Product exports from China strengthened further in December to reach the highest since April 2020, with gasoline, gasoil and jet fuel outflows increasing sharply. India’s crude imports were broadly stable m-o-m in December, averaging 4.6 mb/d. India’s product imports continued to edge higher in December to stand at a 22-month high of 1.2 mb/d, as a jump in fuel oil inflows outweighed declines in gasoline and LPG. India’s product exports surged 31% m-o-m to a nine-month high, with gains seen across the barrel. Estimates show OECD crude imports broadly stable y-o-y in January, despite a sharp drop in pipeline flows, while refined product exports were higher over the same period.

Commercial Stock Movements

Preliminary December data sees total OECD commercial oil stocks down 10.9 mb from the previous month. At 2,768 mb, inventories were 117 mb higher than the same month a year ago, 95 mb lower than the latest five-year average and 158 mb below the 2015–2019 average. Within the components, crude stocks rose by 5.2 mb, while product stocks fell m-o-m by 16.2 mb. At 1,344 mb, OECD crude stocks were 72 mb higher than the same time a year ago, but 36 mb lower than the latest five-year average and 83 mb lower than the 2015–2019 average.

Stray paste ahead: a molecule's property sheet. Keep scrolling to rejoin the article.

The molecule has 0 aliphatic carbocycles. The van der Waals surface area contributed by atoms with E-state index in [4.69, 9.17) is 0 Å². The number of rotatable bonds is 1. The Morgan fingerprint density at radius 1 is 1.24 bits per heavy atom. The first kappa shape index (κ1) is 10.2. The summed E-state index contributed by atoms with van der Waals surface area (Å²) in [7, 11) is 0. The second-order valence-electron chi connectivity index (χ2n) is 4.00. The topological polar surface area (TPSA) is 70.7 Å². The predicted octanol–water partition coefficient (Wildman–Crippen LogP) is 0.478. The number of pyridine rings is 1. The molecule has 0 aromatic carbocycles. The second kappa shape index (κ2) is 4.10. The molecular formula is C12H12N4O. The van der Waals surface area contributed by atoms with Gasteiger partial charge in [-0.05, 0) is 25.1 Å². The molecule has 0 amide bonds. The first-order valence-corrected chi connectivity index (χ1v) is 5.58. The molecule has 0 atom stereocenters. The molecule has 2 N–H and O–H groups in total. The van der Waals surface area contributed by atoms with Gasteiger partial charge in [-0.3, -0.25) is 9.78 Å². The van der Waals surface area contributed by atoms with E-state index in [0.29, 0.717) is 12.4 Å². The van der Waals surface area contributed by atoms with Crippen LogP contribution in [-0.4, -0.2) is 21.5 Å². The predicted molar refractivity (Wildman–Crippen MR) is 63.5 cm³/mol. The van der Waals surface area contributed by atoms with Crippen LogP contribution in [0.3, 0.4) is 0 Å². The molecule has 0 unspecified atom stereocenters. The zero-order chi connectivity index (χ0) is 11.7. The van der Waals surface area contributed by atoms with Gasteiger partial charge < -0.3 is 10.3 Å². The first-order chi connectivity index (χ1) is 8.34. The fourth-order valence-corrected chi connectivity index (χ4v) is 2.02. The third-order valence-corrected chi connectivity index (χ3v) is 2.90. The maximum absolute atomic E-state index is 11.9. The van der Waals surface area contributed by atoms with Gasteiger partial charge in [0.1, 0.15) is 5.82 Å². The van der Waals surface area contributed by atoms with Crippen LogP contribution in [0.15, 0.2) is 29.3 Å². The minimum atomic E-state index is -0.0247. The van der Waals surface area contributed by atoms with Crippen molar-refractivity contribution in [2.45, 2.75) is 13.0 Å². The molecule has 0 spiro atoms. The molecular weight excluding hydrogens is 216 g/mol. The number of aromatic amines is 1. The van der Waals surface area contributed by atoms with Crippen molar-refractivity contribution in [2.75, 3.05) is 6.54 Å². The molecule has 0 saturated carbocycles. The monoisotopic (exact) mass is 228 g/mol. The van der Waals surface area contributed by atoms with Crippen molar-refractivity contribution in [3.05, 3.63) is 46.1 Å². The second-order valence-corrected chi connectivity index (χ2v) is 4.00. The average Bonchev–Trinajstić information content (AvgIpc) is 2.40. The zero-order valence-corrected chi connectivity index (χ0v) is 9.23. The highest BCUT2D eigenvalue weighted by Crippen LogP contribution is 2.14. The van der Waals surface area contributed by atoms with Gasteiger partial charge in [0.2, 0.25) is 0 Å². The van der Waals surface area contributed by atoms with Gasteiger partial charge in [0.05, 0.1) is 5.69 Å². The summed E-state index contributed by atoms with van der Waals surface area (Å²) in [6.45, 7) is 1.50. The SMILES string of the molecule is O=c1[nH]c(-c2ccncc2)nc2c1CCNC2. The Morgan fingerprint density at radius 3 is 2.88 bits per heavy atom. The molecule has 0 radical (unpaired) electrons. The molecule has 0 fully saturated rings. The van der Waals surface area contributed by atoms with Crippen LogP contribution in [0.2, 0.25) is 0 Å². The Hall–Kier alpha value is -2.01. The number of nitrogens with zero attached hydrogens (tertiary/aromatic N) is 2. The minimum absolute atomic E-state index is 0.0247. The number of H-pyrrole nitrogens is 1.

OECD product stocks stood at 1,424 mb, representing a surplus of 45 mb from the same time in the previous year, but 59 mb lower than the latest five-year average and 75 mb below the 2015–2019 average. In terms of days of forward cover, OECD commercial stocks rose m-o-m by 0.3 day in December to stand at 60.1 days. This is 2.2 days above levels seen in the same month last year, but 2.5 days less than the latest five-year average and 2.3 days lower than the 2015–2019 average.

Balance of Supply and Demand

Demand for OPEC crude in 2022 remains unchanged from the previous month’s assessment to stand at 28.6 mb/d. This is around 0.5 mb/d higher than in 2021. Demand for OPEC crude in 2023 is revised up by 0.2 mb/d from the previous assessment to stand at 29.4 mb/d, which is 0.8 mb/d higher than in 2022.

Source: OPEC News Release 14 February 2023

From The Traders Community News Desk